Source: Luchtaine – Wikipedia

Carmen Saeculare (Roman hymn)

The hymn was sung by a chorus of twenty-seven maidens and the same number of youths on the occasion of the Ludi Saeculares (Secular Games), which celebrated the end of one saeculum (typically 110 years in length) and the beginning of another. The mythological and religious song is in the form of a prayer addressed to Apollo and Diana; it especially brings to prominence Apollo, functioning as a surrogate for and patron of the princeps (Augustus), for whom a new temple on the Palatine had recently been consecrated.

Source: Carmen Saeculare – Wikipedia

Secular hymn (Musicology)

“Hallelujah” (which was written by Leonard Cohen in 1984, but only became famous when John Cale covered it in 1991) has since been called perhaps the quintessential secular hymn[1][2] despite the lyrics containing strong Jewish themes[3].

Other songs that are sometimes mentioned as secular hymns include “Many Rivers to Cross” by Jimmy Cliff, “I Can See Clearly Now” by Johnny Nash, “Joy to the World” by Three Dog Night, “Hey, Jude” by the Beatles, “Big Yellow Taxi” by Joni Mitchell, “No Woman, No Cry” by Bob Marley, “Going My Way” by Bing Crosby, “Blowin in the Wind” by Bob Dylan, “Like a Prayer” by Madonna, “Both Sides Now” by Joni Mitchell (famously covered by Judy Collins), “Show Me Heaven” by Maria McKee, “Lean On Me” by Bill Withers, “Stand by Me” by Ben E. King, “You Can Close Your Eyes” by James Taylor, “Somewhere Over the Rainbow” by Judy Garland, “Imagine” by John Lennon, “Free Fallin'” by Tom Petty, “What a Wonderful World” by Louis Armstrong, and “Million Reasons” by Lady Gaga, and many others.[1][4]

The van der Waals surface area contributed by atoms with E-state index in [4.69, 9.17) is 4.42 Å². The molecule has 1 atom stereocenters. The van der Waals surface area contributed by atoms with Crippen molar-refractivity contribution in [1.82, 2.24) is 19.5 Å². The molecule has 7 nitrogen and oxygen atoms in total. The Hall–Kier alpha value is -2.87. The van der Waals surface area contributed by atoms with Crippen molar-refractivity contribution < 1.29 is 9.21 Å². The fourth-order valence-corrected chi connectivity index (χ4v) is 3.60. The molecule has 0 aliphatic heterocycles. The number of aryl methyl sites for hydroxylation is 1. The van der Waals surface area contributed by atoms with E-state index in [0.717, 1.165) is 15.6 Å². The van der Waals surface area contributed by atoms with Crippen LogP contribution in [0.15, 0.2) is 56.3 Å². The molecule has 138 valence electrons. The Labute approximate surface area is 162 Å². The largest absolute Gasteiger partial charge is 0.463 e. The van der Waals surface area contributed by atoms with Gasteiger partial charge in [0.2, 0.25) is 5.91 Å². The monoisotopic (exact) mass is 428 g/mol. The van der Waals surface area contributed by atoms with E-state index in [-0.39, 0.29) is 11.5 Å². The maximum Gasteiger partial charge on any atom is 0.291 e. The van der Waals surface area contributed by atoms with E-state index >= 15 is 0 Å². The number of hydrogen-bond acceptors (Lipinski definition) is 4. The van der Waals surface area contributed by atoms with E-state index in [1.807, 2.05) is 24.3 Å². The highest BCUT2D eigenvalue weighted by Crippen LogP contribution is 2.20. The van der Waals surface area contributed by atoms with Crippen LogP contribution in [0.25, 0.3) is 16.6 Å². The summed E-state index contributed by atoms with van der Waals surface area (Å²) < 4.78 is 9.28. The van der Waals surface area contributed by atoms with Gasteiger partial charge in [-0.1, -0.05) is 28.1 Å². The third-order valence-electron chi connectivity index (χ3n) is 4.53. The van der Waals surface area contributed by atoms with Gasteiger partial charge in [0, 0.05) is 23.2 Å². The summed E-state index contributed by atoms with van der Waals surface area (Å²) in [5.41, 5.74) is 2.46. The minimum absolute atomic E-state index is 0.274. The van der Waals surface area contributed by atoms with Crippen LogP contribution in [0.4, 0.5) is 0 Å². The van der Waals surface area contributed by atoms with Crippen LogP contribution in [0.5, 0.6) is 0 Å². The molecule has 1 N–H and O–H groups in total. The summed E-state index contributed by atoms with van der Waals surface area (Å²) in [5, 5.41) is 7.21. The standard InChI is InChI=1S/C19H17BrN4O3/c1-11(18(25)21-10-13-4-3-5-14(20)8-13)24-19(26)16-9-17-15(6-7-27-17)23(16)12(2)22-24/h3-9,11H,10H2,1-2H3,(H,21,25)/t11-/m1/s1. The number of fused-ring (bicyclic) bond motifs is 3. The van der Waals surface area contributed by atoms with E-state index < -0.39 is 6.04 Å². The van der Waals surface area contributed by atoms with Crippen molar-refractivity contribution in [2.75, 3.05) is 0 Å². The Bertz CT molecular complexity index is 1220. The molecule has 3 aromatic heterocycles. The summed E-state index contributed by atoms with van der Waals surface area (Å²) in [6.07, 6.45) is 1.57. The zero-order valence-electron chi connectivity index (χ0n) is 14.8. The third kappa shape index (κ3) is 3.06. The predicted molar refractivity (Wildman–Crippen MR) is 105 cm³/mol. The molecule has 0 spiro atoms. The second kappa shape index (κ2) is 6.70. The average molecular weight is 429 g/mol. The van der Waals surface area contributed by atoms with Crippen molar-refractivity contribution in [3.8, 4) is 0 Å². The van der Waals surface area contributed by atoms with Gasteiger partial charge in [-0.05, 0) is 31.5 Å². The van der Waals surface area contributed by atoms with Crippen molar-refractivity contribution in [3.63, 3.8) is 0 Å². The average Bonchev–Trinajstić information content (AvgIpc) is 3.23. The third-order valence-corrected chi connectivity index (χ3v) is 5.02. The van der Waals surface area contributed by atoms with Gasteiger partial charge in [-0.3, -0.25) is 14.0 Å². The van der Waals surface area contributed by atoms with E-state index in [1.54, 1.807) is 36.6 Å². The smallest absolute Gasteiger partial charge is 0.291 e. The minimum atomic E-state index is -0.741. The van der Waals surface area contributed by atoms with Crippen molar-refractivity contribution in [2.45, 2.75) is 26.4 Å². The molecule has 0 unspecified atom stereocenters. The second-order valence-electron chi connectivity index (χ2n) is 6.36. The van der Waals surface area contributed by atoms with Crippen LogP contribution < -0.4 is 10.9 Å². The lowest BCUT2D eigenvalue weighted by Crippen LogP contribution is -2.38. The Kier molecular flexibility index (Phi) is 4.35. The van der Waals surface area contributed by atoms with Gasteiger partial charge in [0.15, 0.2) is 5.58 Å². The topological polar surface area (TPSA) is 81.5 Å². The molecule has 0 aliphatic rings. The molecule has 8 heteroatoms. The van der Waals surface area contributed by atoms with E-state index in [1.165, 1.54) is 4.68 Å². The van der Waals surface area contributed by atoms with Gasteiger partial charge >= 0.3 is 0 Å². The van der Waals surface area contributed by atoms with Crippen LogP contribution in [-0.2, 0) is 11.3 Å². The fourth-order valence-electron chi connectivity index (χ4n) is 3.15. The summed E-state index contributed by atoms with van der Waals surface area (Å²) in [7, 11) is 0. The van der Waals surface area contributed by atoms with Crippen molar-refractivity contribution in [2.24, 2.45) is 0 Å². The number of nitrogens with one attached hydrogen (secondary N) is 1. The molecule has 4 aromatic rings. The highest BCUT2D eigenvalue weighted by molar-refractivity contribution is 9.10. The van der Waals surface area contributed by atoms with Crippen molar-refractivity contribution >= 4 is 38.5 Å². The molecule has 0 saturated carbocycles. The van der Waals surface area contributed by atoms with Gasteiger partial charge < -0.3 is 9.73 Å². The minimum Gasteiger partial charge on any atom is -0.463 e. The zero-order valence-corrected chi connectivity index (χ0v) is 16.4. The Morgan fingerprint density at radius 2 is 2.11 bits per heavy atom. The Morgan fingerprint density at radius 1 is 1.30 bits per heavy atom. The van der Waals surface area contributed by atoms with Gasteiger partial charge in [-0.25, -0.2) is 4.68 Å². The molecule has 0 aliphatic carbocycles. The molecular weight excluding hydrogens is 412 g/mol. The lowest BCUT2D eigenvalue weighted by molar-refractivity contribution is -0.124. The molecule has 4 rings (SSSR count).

Source: Secular hymn (genre) – Wikipedia

Peddler (European history)

Peddlers have been known since antiquity and possibly earlier. They were known by a variety of names throughout the ages, including Arabber, hawker, costermonger (English), chapman (medieval English), huckster, itinerant vendor or street vendor. According to marketing historian, Eric Shaw, the peddler is “perhaps the only substantiated type of retail marketing practice that evolved from Neolithic times to the present.”[3] The political philosopher, John Stuart Mill wrote that “even before the resources of society permitted the establishment of shops, the supply of [consumer] wants fell universally into the hands of itinerant dealers, the pedlars who might appear once a month, being preferred to the fair, which only returned once a year.”[4]